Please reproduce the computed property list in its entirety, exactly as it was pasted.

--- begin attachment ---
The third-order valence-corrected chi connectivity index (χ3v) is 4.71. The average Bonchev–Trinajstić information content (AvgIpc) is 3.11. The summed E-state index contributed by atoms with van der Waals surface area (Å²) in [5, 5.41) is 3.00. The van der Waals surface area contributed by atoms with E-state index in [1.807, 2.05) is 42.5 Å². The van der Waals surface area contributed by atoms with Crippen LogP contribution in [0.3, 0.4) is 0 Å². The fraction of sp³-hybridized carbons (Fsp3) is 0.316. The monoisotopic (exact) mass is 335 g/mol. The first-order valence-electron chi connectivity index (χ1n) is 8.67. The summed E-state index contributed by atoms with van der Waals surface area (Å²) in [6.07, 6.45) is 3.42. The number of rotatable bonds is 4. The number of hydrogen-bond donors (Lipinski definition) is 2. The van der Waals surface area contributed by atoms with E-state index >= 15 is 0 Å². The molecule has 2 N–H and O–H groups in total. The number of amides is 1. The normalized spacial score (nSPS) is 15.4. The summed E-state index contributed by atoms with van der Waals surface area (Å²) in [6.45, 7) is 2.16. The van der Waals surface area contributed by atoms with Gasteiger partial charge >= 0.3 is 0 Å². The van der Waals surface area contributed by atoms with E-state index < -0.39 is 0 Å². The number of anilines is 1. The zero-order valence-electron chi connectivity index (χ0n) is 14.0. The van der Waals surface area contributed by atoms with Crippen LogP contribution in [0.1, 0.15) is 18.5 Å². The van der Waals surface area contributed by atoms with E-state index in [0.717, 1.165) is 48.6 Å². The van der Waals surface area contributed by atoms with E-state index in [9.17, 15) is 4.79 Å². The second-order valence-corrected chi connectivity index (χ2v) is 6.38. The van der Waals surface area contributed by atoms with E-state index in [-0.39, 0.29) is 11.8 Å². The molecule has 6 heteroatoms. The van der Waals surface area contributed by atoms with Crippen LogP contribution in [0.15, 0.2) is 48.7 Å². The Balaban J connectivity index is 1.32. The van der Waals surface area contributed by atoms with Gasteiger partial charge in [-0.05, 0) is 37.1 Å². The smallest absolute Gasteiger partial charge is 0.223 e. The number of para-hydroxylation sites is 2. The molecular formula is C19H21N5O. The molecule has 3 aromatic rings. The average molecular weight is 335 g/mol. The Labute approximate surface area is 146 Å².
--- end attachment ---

The third-order valence-corrected chi connectivity index (χ3v) is 4.71. The average Bonchev–Trinajstić information content (AvgIpc) is 3.11. The summed E-state index contributed by atoms with van der Waals surface area (Å²) in [5, 5.41) is 3.00. The van der Waals surface area contributed by atoms with E-state index in [1.807, 2.05) is 42.5 Å². The van der Waals surface area contributed by atoms with Crippen LogP contribution in [0.3, 0.4) is 0 Å². The fraction of sp³-hybridized carbons (Fsp3) is 0.316. The monoisotopic (exact) mass is 335 g/mol. The first-order valence-electron chi connectivity index (χ1n) is 8.67. The summed E-state index contributed by atoms with van der Waals surface area (Å²) in [6.07, 6.45) is 3.42. The number of rotatable bonds is 4. The number of hydrogen-bond donors (Lipinski definition) is 2. The van der Waals surface area contributed by atoms with E-state index >= 15 is 0 Å². The molecule has 2 N–H and O–H groups in total. The number of amides is 1. The normalized spacial score (nSPS) is 15.4. The summed E-state index contributed by atoms with van der Waals surface area (Å²) in [6.45, 7) is 2.16. The van der Waals surface area contributed by atoms with Gasteiger partial charge >= 0.3 is 0 Å². The van der Waals surface area contributed by atoms with E-state index < -0.39 is 0 Å². The number of anilines is 1. The zero-order valence-electron chi connectivity index (χ0n) is 14.0. The van der Waals surface area contributed by atoms with Crippen LogP contribution in [0.1, 0.15) is 18.5 Å². The van der Waals surface area contributed by atoms with E-state index in [0.717, 1.165) is 48.6 Å². The van der Waals surface area contributed by atoms with E-state index in [9.17, 15) is 4.79 Å². The second-order valence-corrected chi connectivity index (χ2v) is 6.38. The van der Waals surface area contributed by atoms with E-state index in [-0.39, 0.29) is 11.8 Å². The molecule has 6 heteroatoms. The van der Waals surface area contributed by atoms with Crippen LogP contribution in [0.15, 0.2) is 48.7 Å². The Balaban J connectivity index is 1.32. The van der Waals surface area contributed by atoms with Gasteiger partial charge in [-0.05, 0) is 37.1 Å². The smallest absolute Gasteiger partial charge is 0.223 e. The number of para-hydroxylation sites is 2. The molecular formula is C19H21N5O. The molecule has 3 aromatic rings. The average molecular weight is 335 g/mol. The Labute approximate surface area is 146 Å².